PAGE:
Vu Minh Ngo, Klaus F. Zimmermann, Phuc V. Nguyen, Toan L.D. Huynh, Huan Huu Nguyen                 
    25 January 2022

    A study by Vu Minh Ngo and colleagues finds that pandemic pressures, economic strength, educational advancement, and political regimes are key factors which affect vaccination uptake across countries.

    The research finds that while democratic regimes initially show faster vaccination uptake, this advantage fades out as countries try to get more people vaccinated. Countries with strong economies and education systems are likely to have faster uptake of vaccination campaigns.


    MUSLIM STUDENTS IN SECULAR SCHOOLS ACHIEVE HIGHER TEST RESULTS FOLLOWING A MORE INTENSIVE RAMADAN: The power of religious bonding 

    Erik Hornung, Guido Schwerdt, Maurizio Strazzeri             
    22 January 2022


     

    A study by Erik Hornung, Guido Schwerdt and Maurizio Strazzeri finds that Muslim students achieve higher test scores following a more intensive Ramadan, with increases in math and science test scores by around 11%.

    The authors suggest that by sharing the religious experience, students can build their social capital and social identities, which in turn boosts educational performance.

    The findings cast a positive light on the relationship between Muslim religiosity and secular education (Muslim students traditonally underperform in minority environments), and implies that it may be worthwhile to promote the social aspects of religiosity.


    AS MORE PRODUCTS GO DIGITAL – CONSUMPTION INEQUALITY RISES FOR POOR HOUSEHOLDS

    Kai Arvai, Katja Mann               
    21 January 2022

    A study by Kai Arvai and Katja Mann compares consumption baskets of US households to show the effect of digitalisation on consumption inequality. The research finds that: 

    • High-income households consume more digital products, and thus benefit more from price declines in these goods due to digitalisation. 
    • The price channel accounts for 22.5% of the increase in consumption inequality between 1960 and 2017.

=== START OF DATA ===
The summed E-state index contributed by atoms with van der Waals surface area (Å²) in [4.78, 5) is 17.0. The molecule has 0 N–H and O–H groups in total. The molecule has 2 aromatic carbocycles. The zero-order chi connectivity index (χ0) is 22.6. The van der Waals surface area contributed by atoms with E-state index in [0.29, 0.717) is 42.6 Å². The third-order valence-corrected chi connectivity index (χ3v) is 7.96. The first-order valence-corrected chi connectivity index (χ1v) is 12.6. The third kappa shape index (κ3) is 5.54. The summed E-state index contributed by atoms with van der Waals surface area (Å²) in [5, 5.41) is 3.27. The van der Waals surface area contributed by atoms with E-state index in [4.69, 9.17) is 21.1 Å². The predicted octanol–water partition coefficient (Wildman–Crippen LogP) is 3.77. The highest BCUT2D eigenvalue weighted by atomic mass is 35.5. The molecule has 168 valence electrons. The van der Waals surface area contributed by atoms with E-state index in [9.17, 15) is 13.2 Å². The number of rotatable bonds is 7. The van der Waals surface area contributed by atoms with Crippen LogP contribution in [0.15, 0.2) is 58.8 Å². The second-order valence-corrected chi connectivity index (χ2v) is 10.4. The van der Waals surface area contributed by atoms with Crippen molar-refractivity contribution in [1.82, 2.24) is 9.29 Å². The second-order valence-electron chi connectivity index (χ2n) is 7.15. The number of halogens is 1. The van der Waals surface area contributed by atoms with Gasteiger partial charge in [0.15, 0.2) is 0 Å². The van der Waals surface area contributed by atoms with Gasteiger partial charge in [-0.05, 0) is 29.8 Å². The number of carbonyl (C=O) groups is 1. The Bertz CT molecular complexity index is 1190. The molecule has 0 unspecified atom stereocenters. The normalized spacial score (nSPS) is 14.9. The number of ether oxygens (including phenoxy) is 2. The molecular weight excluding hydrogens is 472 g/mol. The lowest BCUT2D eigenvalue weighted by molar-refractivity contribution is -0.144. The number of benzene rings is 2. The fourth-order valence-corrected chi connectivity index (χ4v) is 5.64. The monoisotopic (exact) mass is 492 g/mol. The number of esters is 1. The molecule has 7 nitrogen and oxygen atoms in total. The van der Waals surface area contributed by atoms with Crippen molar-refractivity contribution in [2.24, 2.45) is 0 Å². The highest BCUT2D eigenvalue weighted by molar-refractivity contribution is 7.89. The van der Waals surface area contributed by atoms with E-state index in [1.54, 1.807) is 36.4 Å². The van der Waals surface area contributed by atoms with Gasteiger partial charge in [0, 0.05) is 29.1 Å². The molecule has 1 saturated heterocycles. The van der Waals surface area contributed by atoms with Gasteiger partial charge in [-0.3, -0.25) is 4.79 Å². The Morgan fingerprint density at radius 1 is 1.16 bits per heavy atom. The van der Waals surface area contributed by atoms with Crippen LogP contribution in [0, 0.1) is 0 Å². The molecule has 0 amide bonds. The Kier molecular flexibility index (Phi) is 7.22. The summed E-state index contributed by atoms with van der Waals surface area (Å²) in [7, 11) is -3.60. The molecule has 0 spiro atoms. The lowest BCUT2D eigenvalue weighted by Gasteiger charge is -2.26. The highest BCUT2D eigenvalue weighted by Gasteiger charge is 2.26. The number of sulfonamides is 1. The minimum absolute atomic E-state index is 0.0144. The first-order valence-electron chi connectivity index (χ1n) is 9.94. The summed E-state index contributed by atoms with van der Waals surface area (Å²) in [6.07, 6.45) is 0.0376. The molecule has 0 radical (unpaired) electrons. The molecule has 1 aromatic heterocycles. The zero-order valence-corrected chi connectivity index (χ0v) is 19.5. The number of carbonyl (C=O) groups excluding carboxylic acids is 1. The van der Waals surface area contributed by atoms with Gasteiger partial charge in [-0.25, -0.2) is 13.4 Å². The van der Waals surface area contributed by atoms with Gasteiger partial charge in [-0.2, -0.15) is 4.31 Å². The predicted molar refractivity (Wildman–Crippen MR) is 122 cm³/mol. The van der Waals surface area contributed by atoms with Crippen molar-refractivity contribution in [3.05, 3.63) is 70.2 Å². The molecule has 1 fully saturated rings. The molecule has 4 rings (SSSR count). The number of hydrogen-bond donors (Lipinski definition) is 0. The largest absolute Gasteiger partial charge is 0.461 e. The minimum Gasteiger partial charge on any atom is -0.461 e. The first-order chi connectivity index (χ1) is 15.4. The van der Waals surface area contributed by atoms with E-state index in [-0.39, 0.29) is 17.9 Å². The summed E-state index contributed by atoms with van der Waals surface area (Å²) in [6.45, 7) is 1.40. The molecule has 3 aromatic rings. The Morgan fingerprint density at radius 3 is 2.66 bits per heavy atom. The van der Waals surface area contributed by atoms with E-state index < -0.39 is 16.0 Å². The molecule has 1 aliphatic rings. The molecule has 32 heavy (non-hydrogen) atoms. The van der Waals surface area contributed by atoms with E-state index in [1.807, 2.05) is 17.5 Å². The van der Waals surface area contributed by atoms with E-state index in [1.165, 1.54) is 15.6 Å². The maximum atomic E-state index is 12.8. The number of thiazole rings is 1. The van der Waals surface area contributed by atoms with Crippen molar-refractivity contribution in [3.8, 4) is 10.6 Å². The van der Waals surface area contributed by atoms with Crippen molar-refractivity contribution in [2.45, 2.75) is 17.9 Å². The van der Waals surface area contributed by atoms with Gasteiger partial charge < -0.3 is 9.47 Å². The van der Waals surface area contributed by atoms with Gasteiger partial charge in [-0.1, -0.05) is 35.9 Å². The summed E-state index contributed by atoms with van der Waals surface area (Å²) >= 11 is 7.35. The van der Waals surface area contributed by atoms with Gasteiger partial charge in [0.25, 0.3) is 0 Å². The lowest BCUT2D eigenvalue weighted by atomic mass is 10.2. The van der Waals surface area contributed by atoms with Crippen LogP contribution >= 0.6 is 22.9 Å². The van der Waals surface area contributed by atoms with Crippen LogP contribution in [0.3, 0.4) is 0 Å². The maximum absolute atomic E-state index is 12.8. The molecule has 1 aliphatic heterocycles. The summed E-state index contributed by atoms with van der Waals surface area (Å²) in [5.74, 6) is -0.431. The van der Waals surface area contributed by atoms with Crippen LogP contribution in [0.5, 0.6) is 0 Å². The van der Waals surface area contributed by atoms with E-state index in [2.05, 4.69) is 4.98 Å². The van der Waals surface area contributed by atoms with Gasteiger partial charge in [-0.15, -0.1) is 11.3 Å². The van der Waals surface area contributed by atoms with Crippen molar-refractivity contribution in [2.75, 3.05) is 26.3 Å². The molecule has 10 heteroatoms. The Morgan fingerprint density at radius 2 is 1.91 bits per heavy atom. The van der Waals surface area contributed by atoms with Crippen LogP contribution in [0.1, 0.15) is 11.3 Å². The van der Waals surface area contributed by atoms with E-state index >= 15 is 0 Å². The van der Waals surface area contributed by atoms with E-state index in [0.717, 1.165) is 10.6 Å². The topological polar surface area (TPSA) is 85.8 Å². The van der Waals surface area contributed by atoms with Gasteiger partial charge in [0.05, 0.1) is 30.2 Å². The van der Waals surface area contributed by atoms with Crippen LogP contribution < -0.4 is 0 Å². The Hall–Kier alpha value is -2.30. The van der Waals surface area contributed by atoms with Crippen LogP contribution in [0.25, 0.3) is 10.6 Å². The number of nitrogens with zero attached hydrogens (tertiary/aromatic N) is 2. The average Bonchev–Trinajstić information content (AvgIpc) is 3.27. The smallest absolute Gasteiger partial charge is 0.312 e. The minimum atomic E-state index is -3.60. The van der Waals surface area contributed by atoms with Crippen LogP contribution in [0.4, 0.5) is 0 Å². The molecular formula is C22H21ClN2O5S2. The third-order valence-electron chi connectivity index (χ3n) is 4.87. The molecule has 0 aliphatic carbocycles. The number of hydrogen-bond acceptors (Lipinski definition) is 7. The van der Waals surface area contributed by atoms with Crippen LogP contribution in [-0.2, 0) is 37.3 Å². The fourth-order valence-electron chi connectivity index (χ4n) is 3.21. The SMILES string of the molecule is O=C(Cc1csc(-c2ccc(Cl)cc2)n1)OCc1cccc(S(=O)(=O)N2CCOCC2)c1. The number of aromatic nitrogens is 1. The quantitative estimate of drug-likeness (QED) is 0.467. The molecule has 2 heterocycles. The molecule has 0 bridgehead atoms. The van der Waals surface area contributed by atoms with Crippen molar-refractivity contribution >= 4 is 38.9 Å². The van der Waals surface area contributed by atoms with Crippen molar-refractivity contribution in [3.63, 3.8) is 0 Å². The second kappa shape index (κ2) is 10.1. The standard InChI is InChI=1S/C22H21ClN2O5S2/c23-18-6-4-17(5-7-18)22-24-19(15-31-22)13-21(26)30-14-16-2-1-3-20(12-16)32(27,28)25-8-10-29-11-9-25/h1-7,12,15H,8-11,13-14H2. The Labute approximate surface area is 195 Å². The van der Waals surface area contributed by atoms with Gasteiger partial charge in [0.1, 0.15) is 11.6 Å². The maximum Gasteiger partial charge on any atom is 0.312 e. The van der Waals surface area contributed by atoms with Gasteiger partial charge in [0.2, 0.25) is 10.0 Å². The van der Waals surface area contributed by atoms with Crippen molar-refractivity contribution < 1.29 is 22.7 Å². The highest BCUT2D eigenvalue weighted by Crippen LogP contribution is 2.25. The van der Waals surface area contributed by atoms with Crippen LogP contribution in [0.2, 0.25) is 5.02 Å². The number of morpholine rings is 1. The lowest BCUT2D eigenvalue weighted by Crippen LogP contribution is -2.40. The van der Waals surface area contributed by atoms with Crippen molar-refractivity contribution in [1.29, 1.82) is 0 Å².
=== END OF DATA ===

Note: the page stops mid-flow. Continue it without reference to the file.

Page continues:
• This implies that digitalisation has more uneven effects than the increase in income inequality suggests.


    RESTRICTING FIXED-TERM CONTRACTS DOES NOT INCREASE NUMBER OF PERMANENT CONTRACTS AND DECREASES EMPLOYMENT IN LARGE FIRMS

    Pierre Cahuc, Pauline Carry, Franck Malherbet, Pedro S. Martins                  
    20 January 2022

    In 2009, Portugal restricted the use of fixed-term contracts by firms with over 750 employees. A study by Pierre Cahuc, Pauline Carry, Franck Malherbet and Pedro Martins finds that while the reform was successful in reducing the number of fixed-term jobs, it did not increase the number of permanent contracts and it decreased employment in large firms. Despite positive spillovers on small firms, the reform reduced total employment and had negative effects on the welfare of employees and unemployed workers.

    Th research suggests that there is a limited degree of substitutability between fixed-term contracts and permanent contracts. Some jobs that may be created under fixed-term contracts would not necessarily have emerged if the fixed-term contract legal framework were not available, at least when the alternative of permanent contracts may be undesirable from the firm’s perspective.


    ARE ZERO-HOURS CONTRACTS BENEFICIAL OR EXPLOITATIVE? Evidence from the United Kingdom

    Juan Dolado, Etienne Lalé, Hélène Turon                   
    20 January 2022

    A study by Juan Dolado, Etienne Lalé and Hélène Turon examines the equilibrium and welfare effects of zero-hours contracts on the low-pay segment of the UK, and suggests three policy recommendations moving forward:

    • Zero-hours contracts should be restricted to job matches where workers opt for such a contract when offered a choice. 
    • Access to zero-hours contracts should be prioritised for workers employed in small rather than large firms. 
    • The way flexibility over hours is shared between workers and firms should be regulated. 


    THE COVID-19 TRAVEL SHOCK: Which countries suffered most?

    Gian Maria Milesi-Ferretti interviewed by Tim Phillips, 24 January 2022

    International travel and tourism collapsed during Covid-19. Gian Maria Milesi-Ferretti sets out the impact has this had on countries that depend most on tourism.
    Read more about the research behind this and download the free DP:
    Milesi-Ferretti, G. 2021. 'The Travel Shock'. CEPR